‘Dad in white, lying dead on the tarmac’
I distinctly remember the sense of anticipation and uncertainty at the meeting of the Women Writers in Media Now (or Women) the day before Ninoy Aquino’s expected arrival on the afternoon of the next day, a Sunday. As had become a regular practice of this group of journalists organized in 1981 during martial law by Marra Pl. Lanot, Mila Astorga Garcia and Jo-Ann Q. Maglipon, we were meeting at Odette Alcantara’s lovely and welcoming Heritage Art Center in Cubao, Quezon City. Odette was a feisty woman warrior and, in her later years, an environmentalist who supported our causes.
Initially, the members of Women came together to hone their craft and critique each other’s writings. But the growing climate of suppression in the country led them to join the struggle for freedom from the dictatorship. They did what they knew best and wrote the stories of fellow citizens stripped of human rights—and some of them paid the price for daring to offend the powers that be and expose the regime’s excesses. It is a badge of courage they proudly wear today that they were summoned to military court hearings for their writings.
At that Aug. 20, 1983, Women meeting, there was indecisiveness about meeting Ninoy at the airport; we did not wish to add to what was sure to be a large homecoming crowd, and we were absolutely confident that there would be subsequent protest rallies under his leadership that we would certainly join. We felt that at worst, he would be thrown back in detention.
Even today, 32 years later, Ninoy’s death still angers and resurrects all the anti-Marcos sentiments. Did the regime really feel it could get away with murder, that the citizenry would simply be cowed into silence? Aug. 21, 1983, drastically changed the course of Philippine history, led to the dictator’s undoing, and the return of our democracy.
When one cannot but yield to the strong feelings of antipathy that this nightmare brings, one appreciates and marvels at the absence of negative feelings of three of Ninoy’s daughters—Ballsy Cruz, Pinky Abellada and Viel Dee—at the recollection of that day.
Viel remembers what it was like for her in their home in Newport, Boston—a comfortable and secure environment that her father left for much uncertainty and danger back home, “I was awakened in the middle of the night with the shocking news and even though it was a very warm summer night (and we had no air conditioning in the room), I suddenly was shivering cold.”
Ballsy and Pinky share (along with many of us) the enduring image of “Dad in white, lying dead on the tarmac.” No other words are needed to convey the tragedy of the assassination, preserved in that timeless image.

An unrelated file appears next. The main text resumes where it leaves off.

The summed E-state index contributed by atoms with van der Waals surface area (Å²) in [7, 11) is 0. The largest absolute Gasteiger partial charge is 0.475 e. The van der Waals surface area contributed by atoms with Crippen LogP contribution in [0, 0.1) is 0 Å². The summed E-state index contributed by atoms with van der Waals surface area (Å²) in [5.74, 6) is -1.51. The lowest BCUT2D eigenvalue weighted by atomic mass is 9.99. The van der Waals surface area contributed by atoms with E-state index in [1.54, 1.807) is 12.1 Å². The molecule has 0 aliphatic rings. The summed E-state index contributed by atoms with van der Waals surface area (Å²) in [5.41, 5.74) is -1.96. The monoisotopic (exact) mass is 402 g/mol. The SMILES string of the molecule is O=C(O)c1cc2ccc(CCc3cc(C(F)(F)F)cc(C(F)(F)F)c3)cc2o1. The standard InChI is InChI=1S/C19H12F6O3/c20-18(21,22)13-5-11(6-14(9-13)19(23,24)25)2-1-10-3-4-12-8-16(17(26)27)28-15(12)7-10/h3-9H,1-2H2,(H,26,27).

It is apparent that, armed with their mother’s deep faith and prayerfulness, they do not dwell on the past and have learned to always look to the future with optimism.
It is a blessing for the family that it was also because of Aug. 21,1983, that their special long-time friendship with respected theologian Fr. Catalino Arevalo, SJ, began. He was then on leave from the Ateneo and was studying in Boston College across from Newport. When an American fellow Jesuit informed him about the assassination, he just felt he had to offer his help to the slain ex-senator’s family, whom he had never met. He says he must have met Cory in his youth because his best friend during his Ateneo schooldays was Monching Cojuangco, a cousin of Cory’s, in whose Baguio home he would spend summers.
Back in Manila, Father Arevalo celebrated the first Mass for Ninoy in October 1983. Starting from then, he became Cory’s spiritual adviser, and continues to be the invited priest with his thoughtful homilies at family commemorations.
It must provide the members of Ninoy’s family much consolation that through the three decades, they have never been alone in their commemoration—long before it became a national holiday. To every celebration of the Mass at the Manila Memorial Park, faithful Ninoy followers from all walks of life would come unbidden. Cory Aquino would always say that this faithful attendance was heartwarming and beyond all expectations, that the crowd had done its share and when her turn came, it would no longer be necessary to be ever present as well. That has been unheeded, of course.
It is said that when Cory was buying a memorial plot for her husband, she turned down the plots in the more private and secluded areas where the mausoleums were, saying even then that Ninoy had to be where people could easily visit.
To Ninoy’s daughters, there is comfort in the public remembering of a man “who gave up his life so that his countrymen would regain their lost freedoms.” Let his life, and death, ensure that we will “never forget the horrors of a dictatorship and martial law and prevent its repeat.”
What are the lessons learned from their father? Pinky speaks of “his big heart and his love for country and love for people from all walks of life.” Eldest daughter Ballsy keeps those lessons close to her heart.
Neni Sta. Romana Cruz ([email protected]) is chair of the National Book Development Board, a trustee of Teach for the Philippines, and a member of the Eggie Apostol Foundation.
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